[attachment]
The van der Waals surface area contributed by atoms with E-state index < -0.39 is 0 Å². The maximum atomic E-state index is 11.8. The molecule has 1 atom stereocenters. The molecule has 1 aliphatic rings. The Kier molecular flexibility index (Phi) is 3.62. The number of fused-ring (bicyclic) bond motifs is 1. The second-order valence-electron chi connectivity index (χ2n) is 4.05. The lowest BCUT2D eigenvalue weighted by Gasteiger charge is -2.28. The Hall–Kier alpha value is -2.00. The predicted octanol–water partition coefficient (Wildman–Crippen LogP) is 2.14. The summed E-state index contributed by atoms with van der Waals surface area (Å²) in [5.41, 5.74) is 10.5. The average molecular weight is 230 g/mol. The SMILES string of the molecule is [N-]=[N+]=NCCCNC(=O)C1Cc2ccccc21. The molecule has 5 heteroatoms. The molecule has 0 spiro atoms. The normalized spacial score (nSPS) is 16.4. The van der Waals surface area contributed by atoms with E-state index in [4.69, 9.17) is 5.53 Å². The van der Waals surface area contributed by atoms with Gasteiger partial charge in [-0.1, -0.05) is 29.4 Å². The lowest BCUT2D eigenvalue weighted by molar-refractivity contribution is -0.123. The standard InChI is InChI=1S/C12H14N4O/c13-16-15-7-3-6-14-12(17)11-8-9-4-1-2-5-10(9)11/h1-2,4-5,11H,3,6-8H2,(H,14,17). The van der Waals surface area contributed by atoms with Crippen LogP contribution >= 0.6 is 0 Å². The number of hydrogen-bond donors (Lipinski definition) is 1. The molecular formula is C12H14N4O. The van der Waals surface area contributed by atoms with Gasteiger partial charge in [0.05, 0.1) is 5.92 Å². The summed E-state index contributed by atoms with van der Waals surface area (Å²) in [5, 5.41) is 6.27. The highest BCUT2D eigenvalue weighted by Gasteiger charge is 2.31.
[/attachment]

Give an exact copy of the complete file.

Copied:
The van der Waals surface area contributed by atoms with E-state index < -0.39 is 0 Å². The maximum atomic E-state index is 11.8. The molecule has 1 atom stereocenters. The molecule has 1 aliphatic rings. The Kier molecular flexibility index (Phi) is 3.62. The number of fused-ring (bicyclic) bond motifs is 1. The second-order valence-electron chi connectivity index (χ2n) is 4.05. The lowest BCUT2D eigenvalue weighted by Gasteiger charge is -2.28. The Hall–Kier alpha value is -2.00. The predicted octanol–water partition coefficient (Wildman–Crippen LogP) is 2.14. The summed E-state index contributed by atoms with van der Waals surface area (Å²) in [5.41, 5.74) is 10.5. The average molecular weight is 230 g/mol. The SMILES string of the molecule is [N-]=[N+]=NCCCNC(=O)C1Cc2ccccc21. The molecule has 5 heteroatoms. The molecule has 0 spiro atoms. The normalized spacial score (nSPS) is 16.4. The van der Waals surface area contributed by atoms with E-state index in [4.69, 9.17) is 5.53 Å². The van der Waals surface area contributed by atoms with Gasteiger partial charge in [-0.1, -0.05) is 29.4 Å². The lowest BCUT2D eigenvalue weighted by molar-refractivity contribution is -0.123. The standard InChI is InChI=1S/C12H14N4O/c13-16-15-7-3-6-14-12(17)11-8-9-4-1-2-5-10(9)11/h1-2,4-5,11H,3,6-8H2,(H,14,17). The van der Waals surface area contributed by atoms with Crippen LogP contribution >= 0.6 is 0 Å². The number of hydrogen-bond donors (Lipinski definition) is 1. The molecular formula is C12H14N4O. The van der Waals surface area contributed by atoms with Gasteiger partial charge in [0.05, 0.1) is 5.92 Å². The summed E-state index contributed by atoms with van der Waals surface area (Å²) in [5, 5.41) is 6.27. The highest BCUT2D eigenvalue weighted by Gasteiger charge is 2.31.